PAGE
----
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California opens new prison psychiatric ward

The facility in Vacaville will provide outpatient treatment for mentally ill inmates who do not require 24-hour care. Officials contend the center is proof the state is ready to end U.S. oversight.

February 19, 2013|By Paige St. John, Los Angeles Times
  • Inmates await treatment at the new mental health unit at the California Medical Facility in Vacaville, Calif. The $24-million treatment center for mentally ill inmates opened Thursday as state corrections officials used the occasion to push for ending federal oversight of that aspect of prison operations.
Inmates await treatment at the new mental health unit at the California… (Rich Pedroncelli, Associated…)

SACRAMENTO — California prison officials have opened a new psychiatric center for inmates, contending that the $24-million treatment facility is proof the state is ready to shed federal oversight of mental health care for prisoners.

The new building, at the California Medical Facility in Vacaville, will provide outpatient treatment for mentally ill inmates who do not require 24-hour care.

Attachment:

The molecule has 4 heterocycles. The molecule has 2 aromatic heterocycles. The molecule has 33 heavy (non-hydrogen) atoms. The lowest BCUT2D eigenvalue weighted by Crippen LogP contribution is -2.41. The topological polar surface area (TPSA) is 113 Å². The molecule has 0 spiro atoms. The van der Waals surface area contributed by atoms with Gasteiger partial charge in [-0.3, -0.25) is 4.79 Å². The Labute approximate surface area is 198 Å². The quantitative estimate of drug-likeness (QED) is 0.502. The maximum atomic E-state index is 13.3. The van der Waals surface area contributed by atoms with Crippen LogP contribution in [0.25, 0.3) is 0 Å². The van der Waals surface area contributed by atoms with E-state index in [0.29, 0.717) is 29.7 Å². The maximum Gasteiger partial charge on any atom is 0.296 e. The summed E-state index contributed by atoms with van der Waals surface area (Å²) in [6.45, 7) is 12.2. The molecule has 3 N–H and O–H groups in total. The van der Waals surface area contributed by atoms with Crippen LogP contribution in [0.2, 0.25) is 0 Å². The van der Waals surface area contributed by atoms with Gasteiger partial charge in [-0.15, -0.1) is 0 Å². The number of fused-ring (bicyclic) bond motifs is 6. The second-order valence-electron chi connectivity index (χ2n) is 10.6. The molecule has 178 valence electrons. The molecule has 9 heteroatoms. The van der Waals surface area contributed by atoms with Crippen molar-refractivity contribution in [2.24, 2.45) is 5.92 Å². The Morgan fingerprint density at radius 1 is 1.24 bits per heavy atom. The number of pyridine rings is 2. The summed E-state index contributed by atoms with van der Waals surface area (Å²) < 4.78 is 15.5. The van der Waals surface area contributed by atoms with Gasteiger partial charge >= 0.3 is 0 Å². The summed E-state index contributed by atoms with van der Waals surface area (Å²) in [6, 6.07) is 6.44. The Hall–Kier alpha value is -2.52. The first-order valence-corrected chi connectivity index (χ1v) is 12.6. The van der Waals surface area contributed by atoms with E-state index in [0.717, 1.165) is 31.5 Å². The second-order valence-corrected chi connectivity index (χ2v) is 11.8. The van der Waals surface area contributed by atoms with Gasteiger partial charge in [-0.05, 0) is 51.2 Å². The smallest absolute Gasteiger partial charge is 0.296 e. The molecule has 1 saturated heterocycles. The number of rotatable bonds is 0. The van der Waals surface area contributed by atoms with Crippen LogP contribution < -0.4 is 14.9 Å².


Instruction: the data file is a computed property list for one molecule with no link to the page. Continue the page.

"It's time for the federal courts to recognize the progress the state has made and end costly and unnecessary federal oversight," Jeffrey Beard, secretary of the Department of Corrections and Rehabilitation, said in prepared remarks.

The care that California gives mentally ill prisoners is the subject of fierce contention in U.S. District Court, where the state has filed a legal bid to end federal oversight and lift inmate population caps that California concedes it cannot now meet.

A document filed Friday shows the state's prison population remains 49% above what the facilities were designed to hold. One lockup, Central California Women's Facility, is packed to 82% above its design capacity.

Expecting to also request an end to federal healthcare oversight, state officials have announced they intend this week to bring a group of Texas experts to California to inspect three prisons.

Lawyers for inmates have asked a federal judge to allow them to join the inspection tour. Lawyers for the state argue that doing so would be an "impermissible invasion into privileged communications."

U.S. District Judge Thelton Henderson in San Francisco has scheduled a hearing Tuesday morning to consider the dispute.

paige.stjohn@latimes.com

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